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Unread 04-01-2003, 12:19 PM   #1
Press
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Judaism for Everyone by Boteach

did anybody ever read it? is it ok?
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Unread 04-02-2003, 09:04 AM   #2
Bittul
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Definitely not - he advocates non-Jews incorporating Mitzvos into their lives, which is not permitted.
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Unread 04-02-2003, 10:01 AM   #3
jjbennoach
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Quote:
Originally posted by Bittul
Definitely not - he advocates non-Jews incorporating Mitzvos into their lives, which is not permitted.
I'm no fan of R. Boteach, but it depends on which mitzvos he's talking about!


from
http://www.moshiach.com/action/morality/seven_laws.php

"9. Although the Children of Noah are commanded only concerning the Seven Universal Commandments, they are permitted to observe any of the 613 Commandments of the Torah for the sake of receiving divine reward.[7] The exceptions to this are:[8]

a. Observing the Sabbath in the manner of the Jews (resting from the actions that were needed for the building of the Tabernacle during the Exodus from Egypt)

b. Observing the Jewish holy days in the manner of the Jews (resting in a similar manner to the Sabbath)

c. Studying those parts of the Torah that do not apply to the Noahides’ service of God

d. Writing a Torah scroll (the Five Books of Moses) or receiving an aliyah to the Torah (reading a portion of the Torah at a public gathering)

e. Making, writing, or wearing tefilin, the phylacteries worn during prayer that contain portions of the Torah

f. Writing or affixing a mezuzah, the parchment contain_ing portions of the Torah, to one's doorposts or gateposts

(Note: A prime purpose of the Seven Universal Laws is to teach the Children of Noah about the Oneness of God, and therefore those parts of Torah that pertain to this knowledge are permissible for him to study. This includes the entirety of the twenty‑four books of the Hebrew Scriptures. Also, the study of any part of the Torah that brings one to greater knowledge concerning the performance of the Seven Noahide Command_ments is permissible. But Talmudic or Halakhic study of subjects that pertain exclusively to the Jew's service of God is forbidden. The Noahide who studies portions of the Torah that do not pertain to him damages his soul.[9])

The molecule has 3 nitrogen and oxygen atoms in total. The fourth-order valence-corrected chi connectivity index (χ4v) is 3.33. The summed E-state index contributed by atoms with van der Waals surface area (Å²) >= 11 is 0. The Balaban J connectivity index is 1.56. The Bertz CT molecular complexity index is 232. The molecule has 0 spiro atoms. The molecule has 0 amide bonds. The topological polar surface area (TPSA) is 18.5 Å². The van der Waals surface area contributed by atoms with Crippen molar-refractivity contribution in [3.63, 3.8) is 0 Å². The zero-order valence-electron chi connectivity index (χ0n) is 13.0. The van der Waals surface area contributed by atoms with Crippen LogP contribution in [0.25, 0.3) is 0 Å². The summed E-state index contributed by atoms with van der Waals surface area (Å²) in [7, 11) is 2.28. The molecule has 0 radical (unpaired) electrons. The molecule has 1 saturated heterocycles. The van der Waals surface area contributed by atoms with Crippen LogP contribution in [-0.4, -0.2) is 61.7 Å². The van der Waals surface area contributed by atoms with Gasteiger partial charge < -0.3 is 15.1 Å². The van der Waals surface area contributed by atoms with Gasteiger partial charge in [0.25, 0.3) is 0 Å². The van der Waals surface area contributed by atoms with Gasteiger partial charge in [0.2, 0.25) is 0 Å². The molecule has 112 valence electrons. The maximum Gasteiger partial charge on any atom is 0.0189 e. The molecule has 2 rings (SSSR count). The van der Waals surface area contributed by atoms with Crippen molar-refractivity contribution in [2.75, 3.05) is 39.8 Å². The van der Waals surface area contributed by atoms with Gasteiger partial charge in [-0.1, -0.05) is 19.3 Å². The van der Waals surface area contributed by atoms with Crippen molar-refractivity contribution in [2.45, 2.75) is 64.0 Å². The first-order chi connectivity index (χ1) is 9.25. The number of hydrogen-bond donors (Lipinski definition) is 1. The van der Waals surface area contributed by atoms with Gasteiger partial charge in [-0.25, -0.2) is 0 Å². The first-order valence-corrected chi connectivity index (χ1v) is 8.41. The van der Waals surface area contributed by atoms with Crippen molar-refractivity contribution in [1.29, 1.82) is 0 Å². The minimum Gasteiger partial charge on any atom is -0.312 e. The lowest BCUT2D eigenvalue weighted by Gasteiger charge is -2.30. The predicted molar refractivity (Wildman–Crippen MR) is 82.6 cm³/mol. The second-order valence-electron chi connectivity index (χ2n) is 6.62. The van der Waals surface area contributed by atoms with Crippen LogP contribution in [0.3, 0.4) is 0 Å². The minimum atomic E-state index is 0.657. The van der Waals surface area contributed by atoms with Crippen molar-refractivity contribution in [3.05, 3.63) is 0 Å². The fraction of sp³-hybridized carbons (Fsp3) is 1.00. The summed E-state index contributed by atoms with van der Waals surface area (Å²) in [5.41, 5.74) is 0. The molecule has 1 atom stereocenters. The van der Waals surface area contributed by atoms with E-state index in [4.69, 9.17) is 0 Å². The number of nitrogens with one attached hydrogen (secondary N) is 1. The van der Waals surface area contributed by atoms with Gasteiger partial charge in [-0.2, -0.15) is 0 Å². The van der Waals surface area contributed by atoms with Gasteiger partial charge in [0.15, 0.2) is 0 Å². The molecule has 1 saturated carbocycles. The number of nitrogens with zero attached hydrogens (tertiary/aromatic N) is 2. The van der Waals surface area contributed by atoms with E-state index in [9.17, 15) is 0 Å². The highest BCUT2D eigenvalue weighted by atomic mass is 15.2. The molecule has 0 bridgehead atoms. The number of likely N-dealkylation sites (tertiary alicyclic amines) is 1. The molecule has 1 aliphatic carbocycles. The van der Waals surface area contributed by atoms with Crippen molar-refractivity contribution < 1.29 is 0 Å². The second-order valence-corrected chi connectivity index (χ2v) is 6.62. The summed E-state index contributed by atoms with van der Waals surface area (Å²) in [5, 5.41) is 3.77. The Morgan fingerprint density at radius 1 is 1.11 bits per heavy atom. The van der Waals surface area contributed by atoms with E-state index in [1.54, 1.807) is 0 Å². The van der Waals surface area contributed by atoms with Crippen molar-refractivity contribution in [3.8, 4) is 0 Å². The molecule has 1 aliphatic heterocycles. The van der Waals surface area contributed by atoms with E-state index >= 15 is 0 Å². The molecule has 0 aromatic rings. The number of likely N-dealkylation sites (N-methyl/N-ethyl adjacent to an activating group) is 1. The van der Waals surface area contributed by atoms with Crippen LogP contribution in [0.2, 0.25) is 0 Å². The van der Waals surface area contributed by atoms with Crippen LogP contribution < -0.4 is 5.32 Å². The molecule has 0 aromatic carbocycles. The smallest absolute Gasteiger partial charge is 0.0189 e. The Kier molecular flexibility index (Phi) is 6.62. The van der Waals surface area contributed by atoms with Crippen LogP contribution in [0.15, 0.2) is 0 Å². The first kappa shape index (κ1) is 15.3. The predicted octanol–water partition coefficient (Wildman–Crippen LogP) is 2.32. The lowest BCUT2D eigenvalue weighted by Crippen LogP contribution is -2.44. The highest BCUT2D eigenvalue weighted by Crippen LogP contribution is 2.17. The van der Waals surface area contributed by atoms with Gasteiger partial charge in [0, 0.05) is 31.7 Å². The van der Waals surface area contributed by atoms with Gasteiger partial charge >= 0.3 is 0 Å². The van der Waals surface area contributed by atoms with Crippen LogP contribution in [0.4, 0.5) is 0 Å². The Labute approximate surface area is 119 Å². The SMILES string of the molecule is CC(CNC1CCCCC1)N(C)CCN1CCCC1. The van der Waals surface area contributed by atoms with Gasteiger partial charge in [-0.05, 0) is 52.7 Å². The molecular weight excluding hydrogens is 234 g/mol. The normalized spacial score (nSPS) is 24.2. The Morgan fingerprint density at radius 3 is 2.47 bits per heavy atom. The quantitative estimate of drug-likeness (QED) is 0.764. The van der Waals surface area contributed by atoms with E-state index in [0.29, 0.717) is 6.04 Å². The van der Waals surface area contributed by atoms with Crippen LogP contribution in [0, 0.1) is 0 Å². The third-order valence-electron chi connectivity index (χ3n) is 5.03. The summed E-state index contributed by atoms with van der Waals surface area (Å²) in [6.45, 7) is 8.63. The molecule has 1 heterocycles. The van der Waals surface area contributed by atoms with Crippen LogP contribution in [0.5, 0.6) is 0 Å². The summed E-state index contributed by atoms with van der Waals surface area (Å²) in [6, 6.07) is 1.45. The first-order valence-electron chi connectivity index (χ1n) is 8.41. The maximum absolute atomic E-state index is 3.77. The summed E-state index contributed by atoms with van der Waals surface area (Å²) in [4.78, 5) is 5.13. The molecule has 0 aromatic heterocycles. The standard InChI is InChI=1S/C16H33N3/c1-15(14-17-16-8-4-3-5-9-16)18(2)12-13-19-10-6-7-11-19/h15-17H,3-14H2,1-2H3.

10. If a Noahide is striving in the learning of Torah or keeping the Sabbath in the manner of Jews or reveals new aspects of Torah, he may be physically restrained and informed that he is liable for capital punishment, but is not put to death.

(Note: The action taken against him is only meant to dissuade him from doing forbidden acts. If the court that is established in consonance with the Seven Universal Laws gives the death penalty to a Noahide, the execution is an atonement for this person's transgression, and consequently one who transgresses and is punished by the court can merit a portion in the World to Come.[10] Furthermore, the Noahide must experience reincarnation to be able to atone for transgressions he had done.)

11. The responsibility of The Seven Noahide Laws is a yoke of faith in God. This means that the laws must be observed solely because God commanded them. If the Children of Noah observe these Seven Universal Laws for any reason or intention other than to fulfill God's will, the performance is invalid and no divine reward is received. This means that if one of the Children of Noah says, "These laws seem sensible and beneficial, therefore I will observe them," his actions accomplish nothing and he receives no reward.[11]"
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Unread 04-02-2003, 09:21 PM   #4
Dr. Yisroel
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I know another person in history who advocated "Judaism for Everyone" his name was Yushke! lihavdil.

I read the book and I think simillar to his other books (which were after he become....) the message is generally good, the style it is written in and the packaging is wrong.

I learned some valuable things from it.